This whole week I’ve been thinking about two things. Besides of course, the political life of the country.
Last semester, I discovered a writer I like quite a bit, a critic named Frédéric Regard. His essay, Autobiography and Geography: A Self-Arranging Question, started me thinking as regards the first essay I want to write, by way of literary criticism, on the graphic memoir. So, this quote in particular:
- does the act of writing oneself place the self-writing author at the heart of his works, as the passive product of these devices, or does it rather cause him to conceive of himself as a “heterotopia” (Foucault 755-756), i.e. an agency constructing rival spaces in breaking with the dominant geographical order? The geographies of the self are evidently determined by means of objective conditions, but cannot the “geographic” construction of the self, the speech effect of the author, implicate a geographical “ruse”: that is, does autobiography reproduce an absolute space, in which each individual is meant to occupy one place, or can it rather produce other spaces in which to create new relationships with the self and the world, new social relations? Would this possibility not then bring into being something like a utopic delinquency of the autobiographical narrative, which would discursively effect a social operation by means of which the author can redefine himself (Marin 24)?
If that isn’t somehow about the graphic memoir, I don’t know what is. Which is to say, I instantly understood books like Epilepsy, by David B., Fun Home, by Alison Bechdel, and Persepolis, by Marjane Satrapi, all instantly seemed to me to be producing other spaces so the author could have a new relationship to the self and the world both, through a utopic delinquency of the narrative (a term I find pretty great). And in fact, in each case, the author seemed driven to create such a thing, despite the obvious gaps. Which is to say, each of these books—Maus, for example, also—is considered to defy genres. And the authors themselves find the terms that exist for them uncomfortable. Part of what I am interested in is how often the comics artist is driven to create the self on the page, repeatedly. Whether it is an image of themselves used over and over by themselves for the duration of the narrative, or the need, say, in the case of Spiegelman, to continually reinvent the way he represents himself.
If you don’t understand what I mean, take a piece of paper right now, and draw yourself in the manner of a Chris Ware drawing. Make three circles horizontally, with a medium one on top, a small one, and then a large one. Draw stick legs and arms, and then select a single feature, or two features, to represent you on this figure. I would use, for example, my widow’s peak and my facial hair.
Make your eyes and nose with dots. Draw a line for your mouth. And write your name underneath.
See if looking at it makes you feel anything. Protective? More or less sympathetic?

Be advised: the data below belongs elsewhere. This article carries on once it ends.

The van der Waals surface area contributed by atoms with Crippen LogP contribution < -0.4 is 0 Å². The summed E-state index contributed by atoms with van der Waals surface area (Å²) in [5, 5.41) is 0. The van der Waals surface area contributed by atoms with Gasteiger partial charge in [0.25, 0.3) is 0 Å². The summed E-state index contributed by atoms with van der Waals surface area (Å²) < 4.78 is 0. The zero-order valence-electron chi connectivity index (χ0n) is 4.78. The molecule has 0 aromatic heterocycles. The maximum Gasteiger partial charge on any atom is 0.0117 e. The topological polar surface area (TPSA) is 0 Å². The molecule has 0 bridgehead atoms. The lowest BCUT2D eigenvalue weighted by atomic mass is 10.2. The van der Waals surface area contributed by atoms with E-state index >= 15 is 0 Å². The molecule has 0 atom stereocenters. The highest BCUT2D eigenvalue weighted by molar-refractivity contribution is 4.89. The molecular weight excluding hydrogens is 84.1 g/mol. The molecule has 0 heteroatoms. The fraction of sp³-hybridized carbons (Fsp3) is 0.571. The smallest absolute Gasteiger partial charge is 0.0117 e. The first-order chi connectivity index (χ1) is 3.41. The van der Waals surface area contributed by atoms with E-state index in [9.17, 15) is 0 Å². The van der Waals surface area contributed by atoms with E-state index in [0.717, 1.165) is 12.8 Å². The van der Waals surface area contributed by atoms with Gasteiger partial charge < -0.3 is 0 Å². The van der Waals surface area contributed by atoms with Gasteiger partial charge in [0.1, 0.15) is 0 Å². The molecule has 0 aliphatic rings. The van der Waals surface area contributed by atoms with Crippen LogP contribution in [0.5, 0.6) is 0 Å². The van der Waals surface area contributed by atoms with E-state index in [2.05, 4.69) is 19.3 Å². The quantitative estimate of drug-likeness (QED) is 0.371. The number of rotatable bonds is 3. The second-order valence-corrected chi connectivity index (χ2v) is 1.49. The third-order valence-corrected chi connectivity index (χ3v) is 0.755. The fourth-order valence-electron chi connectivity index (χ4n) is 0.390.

That is a utopic delinquency of narrative, I think. I’m pretty sure about that. But this is just a hypothesis for now.
I use that exercise in my graphic novel class. I do it because I think it helps students read the books. To understand what the writer is doing. Someone asked me recently, What did you think of the way Marjane Satrapi didn’t want to use the term “graphic novel” when she spoke here last year? I gave some sort of answer like, Well, we need to think of it in a way that she doesn’t and even perhaps it could be true that if she did think of it this way, she couldn’t do it.
If I had to answer now, I’d say I imagine she feels the term doesn’t describe the new relationships she has to herself and others as a result of writing these books. Because what is described isn’t precisely a narrative as much as a social result by that statement and also this quote above. Part of what is interesting to me about writing is how writing is a social act—a performance for others, a way to connect that has not one guarantee to it. You write and you don’t know that anyone will ever read it or care. You have to proceed in line after line, like someone descending a stairway towards an unknown space below and past an unknown number of stairs also. It may even be an eternal descent until death. You don’t know how much you’ll have to write before you begin to connect to others—that is the crisis of the student writer, for example, but all writers, I think, recognize that crisis as simply a student writer’s introduction to the idea that they could write for their whole lives and never succeed, and they won’t know, even if they write.
You are basically asking them to walk into the dark and trust that they’ll meet someone there. Someone to whom they’ll entrust all of this work. Most of the time you never say this to them because it is a terrible thing to encounter and everyone makes their own peace with it. But living close to Emily Dickinson’s house, like I do, means it is never too far away from my thinking.
There are other applications of this essay and it’s ideas, but that was the launching point.
The other is a quote from Freud: In memory is forgetting. That one, as I understand it, refers to when a patient uses the repetition of a cycle of self-destructive behavior to forget the reason the self-destructive cycle is in place, a reason they are about to remember.
But, as I said, I am basically mostly thinking about the political life of this country.